Type packetstorm
Reporter Packet Storm
Modified 1999-08-17T00:00:00


                                            `Date: Sat, 15 May 1999 12:42:12 +0000  
From: galldor <galldor@UKONLINE.CO.UK>  
Subject: Pegasus Mail weak encryption  
Pegasus Mail Weak Encryption  
Versions Effected: ALL (but I wrote about the V2 encryption on  
Bug Found by: galldor (  
Versions tested: V1 and V2 of the password Encryption  
Brief Description: There is Weak Encryption on Pegasus Mail  
which allows users to read pop3 passwords.  
I've found extreamly weak encryption in the Pegasus Mail Client,  
This can be cracked with ease which means any user could find  
out othere peoples POP3 Passwords.  
The POP3 Passwords are kept in the \mail\USER\pmail.ini  
so c:\pmail\mail\g00f\pmail.ini would give the user g00f's  
configuration file.  
the file looks something like this:  
[Pegasus Mail for Windows - built-in TCP/IP Mail]  
Host where POP3 mail account is located =  
POP3 mail account (username on host) = g00f  
V2 Password for POP3 mail account = $moL  
Delete downloaded mail from host = Y  
Largest message size to retrieve = 0  
Directory to place incoming POP3 mail = C:\PMAIL\MAIL\g00f  
Transport control word = 66308  
SMTP relay host for outgoing mail =  
Search mask to locate outgoing messages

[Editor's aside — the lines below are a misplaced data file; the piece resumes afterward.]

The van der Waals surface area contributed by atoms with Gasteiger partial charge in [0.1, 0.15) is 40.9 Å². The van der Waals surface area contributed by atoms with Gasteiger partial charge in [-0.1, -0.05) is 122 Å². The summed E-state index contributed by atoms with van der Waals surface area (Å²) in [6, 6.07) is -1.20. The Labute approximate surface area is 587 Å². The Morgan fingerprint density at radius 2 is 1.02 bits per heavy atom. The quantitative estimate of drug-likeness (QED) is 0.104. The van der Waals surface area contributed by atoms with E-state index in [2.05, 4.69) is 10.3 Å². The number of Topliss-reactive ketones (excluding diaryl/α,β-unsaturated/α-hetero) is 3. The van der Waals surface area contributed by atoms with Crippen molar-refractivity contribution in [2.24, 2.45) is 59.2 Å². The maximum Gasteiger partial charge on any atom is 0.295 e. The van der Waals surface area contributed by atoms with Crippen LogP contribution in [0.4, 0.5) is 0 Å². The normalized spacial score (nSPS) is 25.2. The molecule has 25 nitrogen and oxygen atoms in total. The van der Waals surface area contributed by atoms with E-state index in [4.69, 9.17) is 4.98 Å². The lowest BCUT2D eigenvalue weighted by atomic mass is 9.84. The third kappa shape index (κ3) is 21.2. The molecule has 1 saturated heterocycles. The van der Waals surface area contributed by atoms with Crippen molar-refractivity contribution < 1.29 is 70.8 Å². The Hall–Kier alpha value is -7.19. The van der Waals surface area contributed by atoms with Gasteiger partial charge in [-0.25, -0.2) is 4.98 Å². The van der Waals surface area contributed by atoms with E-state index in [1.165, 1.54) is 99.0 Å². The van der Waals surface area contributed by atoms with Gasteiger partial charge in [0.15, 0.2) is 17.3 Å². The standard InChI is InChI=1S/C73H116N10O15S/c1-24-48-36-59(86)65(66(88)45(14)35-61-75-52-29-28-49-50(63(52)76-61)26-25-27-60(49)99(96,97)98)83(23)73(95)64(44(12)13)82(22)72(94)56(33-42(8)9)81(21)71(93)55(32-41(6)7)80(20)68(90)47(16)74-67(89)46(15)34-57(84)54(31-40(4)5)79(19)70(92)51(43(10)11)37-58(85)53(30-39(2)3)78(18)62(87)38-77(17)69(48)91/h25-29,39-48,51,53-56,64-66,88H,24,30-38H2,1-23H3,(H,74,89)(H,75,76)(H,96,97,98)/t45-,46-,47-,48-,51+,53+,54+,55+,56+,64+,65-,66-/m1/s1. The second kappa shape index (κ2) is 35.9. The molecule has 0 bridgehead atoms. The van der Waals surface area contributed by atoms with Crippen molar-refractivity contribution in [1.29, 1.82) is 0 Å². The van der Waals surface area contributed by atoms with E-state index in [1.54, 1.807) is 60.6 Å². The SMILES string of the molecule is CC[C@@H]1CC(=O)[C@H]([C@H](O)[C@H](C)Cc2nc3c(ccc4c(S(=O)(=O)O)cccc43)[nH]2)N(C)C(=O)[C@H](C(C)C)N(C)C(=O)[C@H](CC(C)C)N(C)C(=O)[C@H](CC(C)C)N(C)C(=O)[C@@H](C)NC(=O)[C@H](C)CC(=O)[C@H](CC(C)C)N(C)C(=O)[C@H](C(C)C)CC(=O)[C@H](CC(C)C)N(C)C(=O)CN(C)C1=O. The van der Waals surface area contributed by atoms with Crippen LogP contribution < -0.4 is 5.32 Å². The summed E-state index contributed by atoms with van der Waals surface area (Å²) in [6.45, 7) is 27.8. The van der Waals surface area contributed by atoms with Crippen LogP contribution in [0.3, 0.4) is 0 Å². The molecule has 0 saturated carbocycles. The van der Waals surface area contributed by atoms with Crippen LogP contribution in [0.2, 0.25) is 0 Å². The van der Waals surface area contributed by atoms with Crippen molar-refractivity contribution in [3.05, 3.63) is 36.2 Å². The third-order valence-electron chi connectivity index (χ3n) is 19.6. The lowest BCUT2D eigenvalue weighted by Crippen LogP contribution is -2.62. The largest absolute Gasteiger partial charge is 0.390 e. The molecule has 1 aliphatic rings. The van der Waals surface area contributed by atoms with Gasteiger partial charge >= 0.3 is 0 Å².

= C:\PMAIL\MAIL\g00f\*.PMX  
Alternative From: field for message =  
As this text file is world read/writable a user could easley edit the  
file so messages go to a new directory or choose not to delete  
pop3 mail from host.  
But the main problem is the weak encryption on the V2 Password.  
This is a very simple algerithum.  
It is encrypted as follows.  
The letter itself.  
The placement of the letter in the password.  
V2 encrypts so that there is the same amount of letters/numbers  
as in the pass.  
Cracking It:  
I won't go into that much detail as it is so simple, if someone could  
be bothered they could write a small C program to do this.  
First you have to Ignore the $ completely. The letters and Numbers  
after the $ are the encrypted values of the password so anything  
after the $ is also the size of the password.  
Here are a few examples of how to crack it and how the encryption  
a = $m # Just testing....  
aa = $mo  
aaa = $moL  
b = $R  
bb = $R?  
bbb = £R?8  
# As you can see the weak encryption is already showing as the  
encryption dosn't even encrypt by the number of letters.  
# The Encryption works like this  
1st Letter placement of a = m  
2nd Letter placement of a = o  
3rd Letter placement of a = L  
etc etc  
So to find aab it would be as followed:  
aab = 1st a + 2nd a + 3rd b (which) = mo8 # so in the ini the pass  
will be $mo8  
abb = 1st a + 2nd b + 3rd b = $m?8  
So you could now find out:  
bab = $Ro8  
As pegasus is a popular mail client on Windows Networks this  
could mean a compromise of security as most pop3 passwords are  
the same as the telnet/ssh etc.  
Older versions of pegasus use the same kind of encryption it is set  
out the same but just uses differnet numbers and letters to encrypt.